The MoEDAL experiment
(Monopole & Exotics Detector at the LHC)

MoEDAL is an experiment at the Large Hadron Collider (LHC) at CERN designed to search for magnetic monopoles and other exotic particles. 

Magnetic monopoles are the counterpart to electric charge in Maxwell equations. But, while the are distinct particles with positive or negative electric charge, it’s impossible to  isolate a define magnetic pole.  Infact, if we take a magnet and break it, we’ll always have two magnets, each one with is own south pole and north pole. The existence of magnetic monopoles was hypothesized by Paul Dirac in 1931 to explain electric charge quantization. Their search  has continued over the decades with experiments at accelerators and in the cosmic radiation. 

Pioneer and leader in the search for magnetic monopoles was Giorgio Giacomelli to whom the MoEDAL collaboration dedicated his first article. Under the guidance of Giacomelli, the Bologna Section played a fundamental role in the main experiments in the sector. Among all, it is worth mentioning the MACRO experiment (Monopole, Astrophysics and  Cosmic Ray Observatory) leaded at Laboratori Nazionali del Gran Sasso from 1988 to 2000.

MoEDAL is installed near the LHCb experiment, at Point 8 on the LHC ring. It uses two detection systems, both passive: sheets of CR39 and Makrofol as nuclear track detectors (NTD) and Alluminun bars as Monopole Trapping Detector (MTD). MoEDAL’s radiation environment is monitored by  the TimePix Radiation Monitoring System.

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Layout of the MoEDAL experiment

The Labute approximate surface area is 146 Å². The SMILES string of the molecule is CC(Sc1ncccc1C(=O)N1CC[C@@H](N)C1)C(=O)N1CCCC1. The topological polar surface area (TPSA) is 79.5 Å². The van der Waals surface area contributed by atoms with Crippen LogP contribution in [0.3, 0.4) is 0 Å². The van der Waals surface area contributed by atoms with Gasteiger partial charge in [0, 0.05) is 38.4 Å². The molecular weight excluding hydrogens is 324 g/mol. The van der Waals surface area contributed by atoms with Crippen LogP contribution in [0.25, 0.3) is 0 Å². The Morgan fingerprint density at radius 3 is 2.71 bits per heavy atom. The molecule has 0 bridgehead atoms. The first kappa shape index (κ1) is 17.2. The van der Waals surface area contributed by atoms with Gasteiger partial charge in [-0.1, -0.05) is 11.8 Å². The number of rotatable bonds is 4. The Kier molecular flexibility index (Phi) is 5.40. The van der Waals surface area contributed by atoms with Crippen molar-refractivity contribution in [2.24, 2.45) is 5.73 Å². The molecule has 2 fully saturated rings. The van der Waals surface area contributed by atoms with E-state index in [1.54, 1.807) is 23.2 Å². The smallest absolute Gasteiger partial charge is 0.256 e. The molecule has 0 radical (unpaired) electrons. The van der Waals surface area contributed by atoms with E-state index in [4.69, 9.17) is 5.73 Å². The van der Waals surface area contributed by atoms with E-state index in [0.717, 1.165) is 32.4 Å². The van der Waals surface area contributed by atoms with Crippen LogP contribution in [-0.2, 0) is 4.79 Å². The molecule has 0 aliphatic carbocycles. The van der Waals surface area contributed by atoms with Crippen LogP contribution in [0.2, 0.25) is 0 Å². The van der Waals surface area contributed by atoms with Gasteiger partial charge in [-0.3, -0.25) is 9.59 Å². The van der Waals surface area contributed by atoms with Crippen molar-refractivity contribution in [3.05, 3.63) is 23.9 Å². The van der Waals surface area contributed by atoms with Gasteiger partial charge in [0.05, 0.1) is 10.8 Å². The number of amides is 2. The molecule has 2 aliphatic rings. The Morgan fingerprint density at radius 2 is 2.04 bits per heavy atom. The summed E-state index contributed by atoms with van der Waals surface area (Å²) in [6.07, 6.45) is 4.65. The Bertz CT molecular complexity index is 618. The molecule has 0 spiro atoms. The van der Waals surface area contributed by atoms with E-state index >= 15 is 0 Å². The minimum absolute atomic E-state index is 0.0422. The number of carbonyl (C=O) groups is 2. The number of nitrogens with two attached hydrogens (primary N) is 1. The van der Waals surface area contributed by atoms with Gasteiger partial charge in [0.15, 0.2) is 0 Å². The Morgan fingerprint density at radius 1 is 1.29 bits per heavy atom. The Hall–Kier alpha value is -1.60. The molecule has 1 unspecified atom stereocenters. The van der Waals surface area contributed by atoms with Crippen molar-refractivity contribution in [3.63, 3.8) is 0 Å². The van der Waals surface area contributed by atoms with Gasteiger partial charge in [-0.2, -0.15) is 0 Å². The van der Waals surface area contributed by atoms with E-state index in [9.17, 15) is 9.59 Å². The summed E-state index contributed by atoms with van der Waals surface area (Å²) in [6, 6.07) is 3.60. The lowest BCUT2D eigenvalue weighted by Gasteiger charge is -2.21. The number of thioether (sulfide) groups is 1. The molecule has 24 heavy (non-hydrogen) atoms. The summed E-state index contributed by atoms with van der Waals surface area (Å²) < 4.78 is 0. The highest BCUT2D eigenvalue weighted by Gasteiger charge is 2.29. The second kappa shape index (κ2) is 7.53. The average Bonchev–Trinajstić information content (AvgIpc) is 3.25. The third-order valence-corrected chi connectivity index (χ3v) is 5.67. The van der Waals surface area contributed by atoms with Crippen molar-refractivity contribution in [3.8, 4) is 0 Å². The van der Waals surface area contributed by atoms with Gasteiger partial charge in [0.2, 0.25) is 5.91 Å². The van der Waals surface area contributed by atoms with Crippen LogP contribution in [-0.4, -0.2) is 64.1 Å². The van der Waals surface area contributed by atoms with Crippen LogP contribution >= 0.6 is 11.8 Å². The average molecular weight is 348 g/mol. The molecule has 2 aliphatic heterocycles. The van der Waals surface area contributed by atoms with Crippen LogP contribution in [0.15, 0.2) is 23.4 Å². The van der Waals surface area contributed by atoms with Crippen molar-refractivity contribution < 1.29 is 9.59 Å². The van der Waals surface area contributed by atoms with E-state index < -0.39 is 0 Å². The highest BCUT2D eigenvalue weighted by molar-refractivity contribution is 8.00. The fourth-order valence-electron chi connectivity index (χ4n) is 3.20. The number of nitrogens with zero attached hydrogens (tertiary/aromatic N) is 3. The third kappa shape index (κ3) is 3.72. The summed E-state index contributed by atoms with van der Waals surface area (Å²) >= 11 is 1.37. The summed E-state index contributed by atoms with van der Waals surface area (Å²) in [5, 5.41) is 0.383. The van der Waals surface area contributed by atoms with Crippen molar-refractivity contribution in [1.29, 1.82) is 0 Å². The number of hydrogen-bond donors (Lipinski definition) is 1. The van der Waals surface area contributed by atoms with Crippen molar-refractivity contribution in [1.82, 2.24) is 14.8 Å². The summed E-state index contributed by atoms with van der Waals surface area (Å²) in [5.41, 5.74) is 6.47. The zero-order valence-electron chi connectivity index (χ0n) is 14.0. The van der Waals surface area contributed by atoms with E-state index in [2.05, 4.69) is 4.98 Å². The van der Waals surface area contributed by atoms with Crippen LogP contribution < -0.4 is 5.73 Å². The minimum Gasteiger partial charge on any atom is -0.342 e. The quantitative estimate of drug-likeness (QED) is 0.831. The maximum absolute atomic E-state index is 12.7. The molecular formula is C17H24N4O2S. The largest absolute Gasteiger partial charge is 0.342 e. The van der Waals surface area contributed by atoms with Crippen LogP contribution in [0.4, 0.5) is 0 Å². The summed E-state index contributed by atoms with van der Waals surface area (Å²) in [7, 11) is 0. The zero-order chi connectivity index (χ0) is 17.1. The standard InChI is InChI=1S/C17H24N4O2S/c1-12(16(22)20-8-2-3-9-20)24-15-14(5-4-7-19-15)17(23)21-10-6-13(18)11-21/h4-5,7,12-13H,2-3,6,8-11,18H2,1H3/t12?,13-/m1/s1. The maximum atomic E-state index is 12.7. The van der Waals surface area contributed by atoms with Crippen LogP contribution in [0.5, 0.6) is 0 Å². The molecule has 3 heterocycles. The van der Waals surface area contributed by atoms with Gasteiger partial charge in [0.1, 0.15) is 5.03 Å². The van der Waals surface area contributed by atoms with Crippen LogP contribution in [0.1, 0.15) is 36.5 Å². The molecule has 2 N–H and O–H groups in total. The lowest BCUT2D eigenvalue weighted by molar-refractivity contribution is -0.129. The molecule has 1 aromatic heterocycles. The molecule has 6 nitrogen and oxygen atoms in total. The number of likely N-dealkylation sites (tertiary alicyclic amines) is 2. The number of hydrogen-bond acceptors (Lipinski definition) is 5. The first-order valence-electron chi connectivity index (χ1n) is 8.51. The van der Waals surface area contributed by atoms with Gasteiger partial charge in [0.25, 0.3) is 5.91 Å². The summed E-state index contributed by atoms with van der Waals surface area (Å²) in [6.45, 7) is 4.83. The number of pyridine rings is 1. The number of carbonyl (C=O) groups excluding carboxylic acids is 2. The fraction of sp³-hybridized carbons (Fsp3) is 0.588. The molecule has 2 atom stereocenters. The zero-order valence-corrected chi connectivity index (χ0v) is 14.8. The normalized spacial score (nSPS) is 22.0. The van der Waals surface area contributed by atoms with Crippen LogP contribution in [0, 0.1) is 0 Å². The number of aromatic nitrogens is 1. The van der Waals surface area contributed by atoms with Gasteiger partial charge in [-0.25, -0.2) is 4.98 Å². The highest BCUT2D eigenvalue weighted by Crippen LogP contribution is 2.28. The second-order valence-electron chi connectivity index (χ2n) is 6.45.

In the nuclear track detectors, electrically and/or magnetically charged particles produce permanent damage in the structure of the materials. After a chemical etching this damage  appears as conical hole under an optical microscope, whose dimensions are related to the properties of the particle.

In MTD aluminum bars act as a trap for magnetic charge. The unmistakable signal of a trapped monopole is sought by scanning the detectors with a magnetometer of very high sensitivity and stability

The Bologna team has full responsability of the nuclear track detector, that is its calibration, construction, chemical etching and analysis.  As no signal was found compatible with what was expected for a magnetic monopole, new lower limits were placed on the mass of these particles. The first publication based on NTD analysis is in progress.

Contact persons for INFN Sezione di Bologna
Laura Patrizii Deputy Spokesperson
Gabriele Sirri NTD Scanning & Analysis Co-Coordinator
Vincent Togo NTD Sub-detector Coordinator


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